June 10, 2008
Your customer service department can be a goldmine for ideas. Leveraging this information can help your marketing in many ways, but you might not always be getting the support you need.
We talked to an expert and author who implemented customer satisfaction systems for Amazon and others to improve marketing and profitability. Includes seven specific customer service strategies you can take to the bank.
Your customer service department carries a heavy load. These reps handle complaints, explain marketing offers and help customers return merchandise -- all while trying to do it with a smile on their faces.
Plenty of valuable information gets lost in that crunch, says Bill Price, President, Driva Solutions, and coauthor of ‘The Best Service Is No Service: How to Liberate Your Customers from Customer Service, Keep Them Happy & Control Costs.’ In the book, which he wrote with David Jaffe, Price outlines seven principles he helped implement at Amazon.com when he was Global VP Customer Service and helped make the eretailer a corporate role model.
Prevent customer complaints
Too many companies focus on responding to customer complaints, Price says. Instead, they should be nipping those complaints in the bud. To do this, companies need to categorize gripes and forward them to managers.
Getting to the root of the problem might involve:
o Changing a marketing offer
o Introducing a new product
o Fixing a website glitch
o Automating returns
o Enabling customers to track shipping online
These measures can increase customer satisfaction, reduce negative contacts and help marketers sell more. In general, businesses should be able to eliminate half of their customer contact volume by anticipating setbacks and launching self-service features, Price says.
While following this strategy from 1999 to 2001 at Amazon, Price watched the cost of customer service as a percentage of revenue drop 60%. Additionally, the company earned the No. 1 spot on the American Customer Satisfaction Index in 2000.
Here are the seven principles he implemented and detailed in his book:
-> Principle #1. Eliminate “dumb contacts”
Price defines “dumb contacts” as ones that provide no value to the company or the customers. They can happen when customers are confused and call for an explanation. For example: at one point, separate departments at Amazon were sending multiple offers to the same customers, which caused confusion among departments and with the customers.
Price and his team decided to involve the Marketing VP. To thwart conflicts, they created a Promotions Council that met every week or two to coordinate offers. The result: “We reduced that category of calls down to virtually zero. These were ‘dumb’ contacts. They weren’t adding any value to anybody.”
-> Principle #2. Create engaging self-service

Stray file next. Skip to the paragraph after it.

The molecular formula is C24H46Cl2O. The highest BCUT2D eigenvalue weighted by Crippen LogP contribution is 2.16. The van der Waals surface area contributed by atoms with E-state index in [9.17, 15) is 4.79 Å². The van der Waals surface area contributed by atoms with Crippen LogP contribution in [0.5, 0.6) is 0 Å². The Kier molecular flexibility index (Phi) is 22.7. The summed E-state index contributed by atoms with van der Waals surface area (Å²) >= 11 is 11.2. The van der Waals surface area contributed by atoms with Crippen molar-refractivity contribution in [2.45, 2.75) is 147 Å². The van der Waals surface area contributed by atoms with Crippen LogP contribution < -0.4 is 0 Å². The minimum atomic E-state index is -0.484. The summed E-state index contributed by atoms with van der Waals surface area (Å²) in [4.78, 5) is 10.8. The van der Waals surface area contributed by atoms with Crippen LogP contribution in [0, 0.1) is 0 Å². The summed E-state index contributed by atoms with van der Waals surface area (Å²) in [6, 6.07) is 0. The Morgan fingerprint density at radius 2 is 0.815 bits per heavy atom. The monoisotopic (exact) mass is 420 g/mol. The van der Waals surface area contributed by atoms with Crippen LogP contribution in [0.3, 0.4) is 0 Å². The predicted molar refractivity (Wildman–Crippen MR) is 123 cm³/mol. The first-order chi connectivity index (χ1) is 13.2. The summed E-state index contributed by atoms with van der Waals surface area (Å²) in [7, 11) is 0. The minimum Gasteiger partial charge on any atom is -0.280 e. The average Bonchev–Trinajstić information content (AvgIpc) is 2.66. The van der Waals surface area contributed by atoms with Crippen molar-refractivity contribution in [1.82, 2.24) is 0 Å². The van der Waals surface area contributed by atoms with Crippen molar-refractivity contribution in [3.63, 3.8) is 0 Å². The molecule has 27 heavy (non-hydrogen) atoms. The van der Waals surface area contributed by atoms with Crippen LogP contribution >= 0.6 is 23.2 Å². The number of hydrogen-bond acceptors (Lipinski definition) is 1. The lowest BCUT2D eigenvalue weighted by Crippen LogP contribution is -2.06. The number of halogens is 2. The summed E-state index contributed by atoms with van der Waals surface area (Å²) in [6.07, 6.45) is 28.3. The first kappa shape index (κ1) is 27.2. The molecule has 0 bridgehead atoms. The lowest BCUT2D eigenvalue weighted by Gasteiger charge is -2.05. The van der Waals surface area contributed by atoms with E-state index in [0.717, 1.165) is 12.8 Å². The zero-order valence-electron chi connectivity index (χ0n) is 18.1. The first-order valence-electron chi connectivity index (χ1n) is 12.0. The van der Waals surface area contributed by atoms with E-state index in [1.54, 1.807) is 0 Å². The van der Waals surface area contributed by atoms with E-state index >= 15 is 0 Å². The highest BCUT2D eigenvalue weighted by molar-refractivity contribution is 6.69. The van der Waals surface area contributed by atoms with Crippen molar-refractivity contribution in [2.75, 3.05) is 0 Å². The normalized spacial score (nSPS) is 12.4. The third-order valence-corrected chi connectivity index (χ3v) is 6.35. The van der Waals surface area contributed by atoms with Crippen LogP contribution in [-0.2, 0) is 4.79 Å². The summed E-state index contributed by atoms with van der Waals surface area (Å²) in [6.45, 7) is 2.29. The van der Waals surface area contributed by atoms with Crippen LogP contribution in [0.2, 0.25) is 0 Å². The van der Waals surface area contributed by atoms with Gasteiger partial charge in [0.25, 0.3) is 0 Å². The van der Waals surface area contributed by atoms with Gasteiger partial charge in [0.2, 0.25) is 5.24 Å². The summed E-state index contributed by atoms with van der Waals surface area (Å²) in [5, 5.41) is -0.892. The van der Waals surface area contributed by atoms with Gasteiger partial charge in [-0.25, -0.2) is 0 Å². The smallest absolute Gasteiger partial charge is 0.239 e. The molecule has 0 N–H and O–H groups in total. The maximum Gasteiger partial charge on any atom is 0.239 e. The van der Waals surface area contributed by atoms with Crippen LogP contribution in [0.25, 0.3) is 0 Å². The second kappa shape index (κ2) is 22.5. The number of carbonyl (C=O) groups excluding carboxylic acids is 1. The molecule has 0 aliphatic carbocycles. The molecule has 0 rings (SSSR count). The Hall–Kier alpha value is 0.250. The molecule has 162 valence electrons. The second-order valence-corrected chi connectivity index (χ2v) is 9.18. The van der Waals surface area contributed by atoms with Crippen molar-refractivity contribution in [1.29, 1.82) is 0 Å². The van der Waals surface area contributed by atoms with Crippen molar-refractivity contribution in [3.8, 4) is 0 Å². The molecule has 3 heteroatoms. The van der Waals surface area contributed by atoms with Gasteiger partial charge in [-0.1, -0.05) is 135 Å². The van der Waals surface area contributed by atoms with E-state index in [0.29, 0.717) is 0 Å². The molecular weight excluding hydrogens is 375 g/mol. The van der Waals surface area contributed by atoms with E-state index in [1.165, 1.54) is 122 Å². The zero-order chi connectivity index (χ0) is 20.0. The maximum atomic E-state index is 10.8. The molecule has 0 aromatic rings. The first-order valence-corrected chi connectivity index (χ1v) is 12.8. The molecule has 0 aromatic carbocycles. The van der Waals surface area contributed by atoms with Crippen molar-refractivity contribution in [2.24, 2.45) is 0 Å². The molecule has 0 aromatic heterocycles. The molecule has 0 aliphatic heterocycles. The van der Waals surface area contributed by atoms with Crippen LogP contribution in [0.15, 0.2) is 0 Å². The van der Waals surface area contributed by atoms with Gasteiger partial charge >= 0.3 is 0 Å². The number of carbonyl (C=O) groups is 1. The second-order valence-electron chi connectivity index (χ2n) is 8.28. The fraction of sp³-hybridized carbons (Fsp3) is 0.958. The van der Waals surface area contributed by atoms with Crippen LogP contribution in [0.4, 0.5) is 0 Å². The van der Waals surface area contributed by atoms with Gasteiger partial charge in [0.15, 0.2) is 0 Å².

Empower your customers to respond to their own questions so they don’t have to contact a service rep. Two examples:
- Example 1: ‘Where’s my stuff?’
Worry about the status of their shipment was one of the main reasons why customers contacted Amazon, Price says. “We tried to figure out how we could get ‘Where’s my stuff’ inquiries handled on the Web and through a [self-service] system, so we didn’t have customers need to call us.”
To achieve this, they linked Amazon’s site to the shippers’ sites, so a “customer could get a sense of where the product was and when it was really going to be delivered.”
- Example 2: ‘How do I return this?’
“In the old days, we didn’t ask anybody to return a damaged book or a damaged CD,” Price says. “We just sent them a free replacement, but we couldn’t do that for electronics. We had to have that product returned to us and then we could initiate a return on the credit card, which was cumbersome and expensive.”
Price and his team created an online system they nicknamed ‘downloadable return labels.’ This way, customers could get into a Return Center area, click on the item they wanted to return, pull out a drop-down menu and tell Amazon why they needed to return a product, and then print a label.
“Customers were delighted. They could just send it [return label] to their local printer. They didn’t have to wait for something to come in the mail. We saw well over 80% reduction in the contacts per order for the returns within a 12-month period.”
-> Principle #3. Be proactive
Initialize contact with customers when a problem arises. “If you know something is going on that’s going to affect your customers one way or the other, send them an alert,” Price says. This could be through email, a message to a customer’s PDA or a phone call.
- Example: Missed shipping dates
Amazon’s order and shipping confirmations were well-known, but Price and his team took the alerts a step further. During the holiday season, for instance, they guaranteed that shipments would be delivered before Christmas Day if ordered by a certain date.